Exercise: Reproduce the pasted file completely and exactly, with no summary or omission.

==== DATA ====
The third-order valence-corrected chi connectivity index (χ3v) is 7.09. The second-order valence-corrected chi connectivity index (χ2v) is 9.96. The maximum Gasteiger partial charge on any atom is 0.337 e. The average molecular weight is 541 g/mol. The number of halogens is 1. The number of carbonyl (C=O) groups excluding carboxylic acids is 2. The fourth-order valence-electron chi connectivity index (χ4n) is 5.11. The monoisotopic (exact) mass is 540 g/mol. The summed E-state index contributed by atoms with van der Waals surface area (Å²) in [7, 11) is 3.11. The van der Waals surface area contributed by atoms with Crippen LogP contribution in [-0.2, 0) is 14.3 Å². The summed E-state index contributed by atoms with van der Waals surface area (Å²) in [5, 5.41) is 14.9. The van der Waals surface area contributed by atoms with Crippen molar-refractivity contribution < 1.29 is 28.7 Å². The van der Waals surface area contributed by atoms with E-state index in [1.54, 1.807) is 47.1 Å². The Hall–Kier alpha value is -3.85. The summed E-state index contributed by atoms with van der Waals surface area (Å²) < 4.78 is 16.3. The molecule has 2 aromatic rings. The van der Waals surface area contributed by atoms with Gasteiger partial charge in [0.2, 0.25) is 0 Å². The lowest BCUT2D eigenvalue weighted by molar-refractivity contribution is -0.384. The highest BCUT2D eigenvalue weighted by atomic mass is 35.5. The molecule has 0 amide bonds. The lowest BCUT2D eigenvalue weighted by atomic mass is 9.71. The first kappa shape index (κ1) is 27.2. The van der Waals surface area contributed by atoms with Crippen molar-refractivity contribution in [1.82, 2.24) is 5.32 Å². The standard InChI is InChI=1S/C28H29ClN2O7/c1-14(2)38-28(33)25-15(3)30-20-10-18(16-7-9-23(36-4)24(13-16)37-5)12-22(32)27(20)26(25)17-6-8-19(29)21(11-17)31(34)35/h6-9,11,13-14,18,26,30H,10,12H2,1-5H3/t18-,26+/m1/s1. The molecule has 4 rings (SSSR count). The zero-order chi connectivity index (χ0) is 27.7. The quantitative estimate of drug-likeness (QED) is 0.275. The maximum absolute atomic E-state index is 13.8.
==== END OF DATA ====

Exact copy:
The third-order valence-corrected chi connectivity index (χ3v) is 7.09. The second-order valence-corrected chi connectivity index (χ2v) is 9.96. The maximum Gasteiger partial charge on any atom is 0.337 e. The average molecular weight is 541 g/mol. The number of halogens is 1. The number of carbonyl (C=O) groups excluding carboxylic acids is 2. The fourth-order valence-electron chi connectivity index (χ4n) is 5.11. The monoisotopic (exact) mass is 540 g/mol. The summed E-state index contributed by atoms with van der Waals surface area (Å²) in [7, 11) is 3.11. The van der Waals surface area contributed by atoms with Crippen LogP contribution in [-0.2, 0) is 14.3 Å². The summed E-state index contributed by atoms with van der Waals surface area (Å²) in [5, 5.41) is 14.9. The van der Waals surface area contributed by atoms with Crippen molar-refractivity contribution < 1.29 is 28.7 Å². The van der Waals surface area contributed by atoms with E-state index in [1.54, 1.807) is 47.1 Å². The Hall–Kier alpha value is -3.85. The summed E-state index contributed by atoms with van der Waals surface area (Å²) < 4.78 is 16.3. The molecule has 2 aromatic rings. The van der Waals surface area contributed by atoms with Gasteiger partial charge in [0.2, 0.25) is 0 Å². The lowest BCUT2D eigenvalue weighted by molar-refractivity contribution is -0.384. The highest BCUT2D eigenvalue weighted by atomic mass is 35.5. The molecule has 0 amide bonds. The lowest BCUT2D eigenvalue weighted by atomic mass is 9.71. The first kappa shape index (κ1) is 27.2. The van der Waals surface area contributed by atoms with Crippen molar-refractivity contribution in [1.82, 2.24) is 5.32 Å². The standard InChI is InChI=1S/C28H29ClN2O7/c1-14(2)38-28(33)25-15(3)30-20-10-18(16-7-9-23(36-4)24(13-16)37-5)12-22(32)27(20)26(25)17-6-8-19(29)21(11-17)31(34)35/h6-9,11,13-14,18,26,30H,10,12H2,1-5H3/t18-,26+/m1/s1. The molecule has 4 rings (SSSR count). The zero-order chi connectivity index (χ0) is 27.7. The quantitative estimate of drug-likeness (QED) is 0.275. The maximum absolute atomic E-state index is 13.8.